The flaws and contradictions in postmodern theory are manifest. The reason planes stay in the air, bridges remain upright and open heart surgery is possible has nothing to do with ethnicity, race or culture as science relies on rationality, reason and logic instead of witchcraft and superstition. If all discourse is relative and subjective and it’s impossible to be objective on what basis is it possible to evaluate which particular discourse is closer to the truth compared to others? The only alternatives to consensus and agreement are silence, epistemological suicide or violence.
In Culture Counts under the heading ‘Absolutist Relativism’, Scruton reveals how postmodern theory, while seemingly championing independence and freedom of expression and thought, also silences any contradictory voices. Scruton writes
The inescapable conclusion is that subjectivity, relativity, and irrationalism are advocated not in order to let in all opinion, but precisely so as to exclude the opinions of people who believe in old authorities and objective truths.
Those who question and fail to conform to what the cultural-left defines as politically correct are subject to being no-platformed, attacked and vilified on social networking sites and in danger of not being promoted or losing their jobs.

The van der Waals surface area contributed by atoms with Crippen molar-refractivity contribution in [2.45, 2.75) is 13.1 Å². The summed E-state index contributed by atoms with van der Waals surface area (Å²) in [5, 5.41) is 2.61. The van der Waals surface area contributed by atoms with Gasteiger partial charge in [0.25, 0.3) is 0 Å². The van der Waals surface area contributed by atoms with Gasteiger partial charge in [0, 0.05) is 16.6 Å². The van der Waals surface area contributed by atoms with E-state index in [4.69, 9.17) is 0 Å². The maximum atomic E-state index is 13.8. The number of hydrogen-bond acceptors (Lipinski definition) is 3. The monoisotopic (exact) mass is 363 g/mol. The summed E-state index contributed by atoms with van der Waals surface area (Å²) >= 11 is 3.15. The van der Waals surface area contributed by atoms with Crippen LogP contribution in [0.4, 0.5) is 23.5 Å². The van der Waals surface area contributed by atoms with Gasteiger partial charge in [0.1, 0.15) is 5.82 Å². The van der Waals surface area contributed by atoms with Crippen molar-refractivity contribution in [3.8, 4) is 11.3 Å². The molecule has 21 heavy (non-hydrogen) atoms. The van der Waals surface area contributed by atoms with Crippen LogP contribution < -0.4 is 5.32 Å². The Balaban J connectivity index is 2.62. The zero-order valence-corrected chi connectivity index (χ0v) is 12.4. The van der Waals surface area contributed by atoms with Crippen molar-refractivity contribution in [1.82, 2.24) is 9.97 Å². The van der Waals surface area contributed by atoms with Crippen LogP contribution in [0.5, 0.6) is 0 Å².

Similar to other totalitarian and authoritarian ideologies, postmodern theory is also guilty of misrepresenting and distorting what it seeks to replace. Western civilisation, for example, instead of being monocultural is variegated having drawn on a wide and diverse range of other cultures and histories. Unlike other cultures the West also champions liberty, freedom and popular sovereignty. The concept of a liberal education associated with Western culture is also one that is far from static and trapped in the past. Matthew Arnold in his description of culture centred on “the best which has been thought and said” also argues education must involve “turning a fresh and free thought upon our stock notions and habits”.
Postmodern theory also represents a dead end morally and spiritually. Betraying its neo-Marxist roots, it embraces a radical secular view of human nature and the world in which we live. By denying Christianity it enforces a sterile and empty ideology devoid of hope and inspiration.
Dr Kevin Donnelly is a Senior Research Fellow at the Australian Catholic University and author of ‘How Political Correctness Is Still Destroying Australia’ (available at kevindonnelly.com.au)